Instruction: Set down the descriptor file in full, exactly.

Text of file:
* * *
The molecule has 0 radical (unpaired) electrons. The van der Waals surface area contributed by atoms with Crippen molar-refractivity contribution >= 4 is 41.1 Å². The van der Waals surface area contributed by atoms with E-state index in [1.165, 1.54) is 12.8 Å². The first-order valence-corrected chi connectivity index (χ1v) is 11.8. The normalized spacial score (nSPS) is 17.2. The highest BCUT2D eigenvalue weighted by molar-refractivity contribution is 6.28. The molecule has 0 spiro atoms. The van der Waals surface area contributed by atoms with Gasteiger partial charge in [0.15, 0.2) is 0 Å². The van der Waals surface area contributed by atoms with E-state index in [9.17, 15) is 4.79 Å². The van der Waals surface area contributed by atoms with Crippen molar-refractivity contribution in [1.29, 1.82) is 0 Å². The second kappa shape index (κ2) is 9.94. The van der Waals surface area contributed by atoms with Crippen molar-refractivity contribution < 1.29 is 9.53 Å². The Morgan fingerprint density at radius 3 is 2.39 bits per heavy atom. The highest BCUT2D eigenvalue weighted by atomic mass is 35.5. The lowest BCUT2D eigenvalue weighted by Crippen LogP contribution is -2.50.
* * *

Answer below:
The molecule has 0 radical (unpaired) electrons. The van der Waals surface area contributed by atoms with Crippen molar-refractivity contribution >= 4 is 41.1 Å². The van der Waals surface area contributed by atoms with E-state index in [1.165, 1.54) is 12.8 Å². The first-order valence-corrected chi connectivity index (χ1v) is 11.8. The normalized spacial score (nSPS) is 17.2. The highest BCUT2D eigenvalue weighted by molar-refractivity contribution is 6.28. The molecule has 0 spiro atoms. The van der Waals surface area contributed by atoms with Gasteiger partial charge in [0.15, 0.2) is 0 Å². The van der Waals surface area contributed by atoms with E-state index in [9.17, 15) is 4.79 Å². The van der Waals surface area contributed by atoms with Crippen molar-refractivity contribution in [1.29, 1.82) is 0 Å². The second kappa shape index (κ2) is 9.94. The van der Waals surface area contributed by atoms with Crippen molar-refractivity contribution < 1.29 is 9.53 Å². The Morgan fingerprint density at radius 3 is 2.39 bits per heavy atom. The highest BCUT2D eigenvalue weighted by atomic mass is 35.5. The lowest BCUT2D eigenvalue weighted by Crippen LogP contribution is -2.50.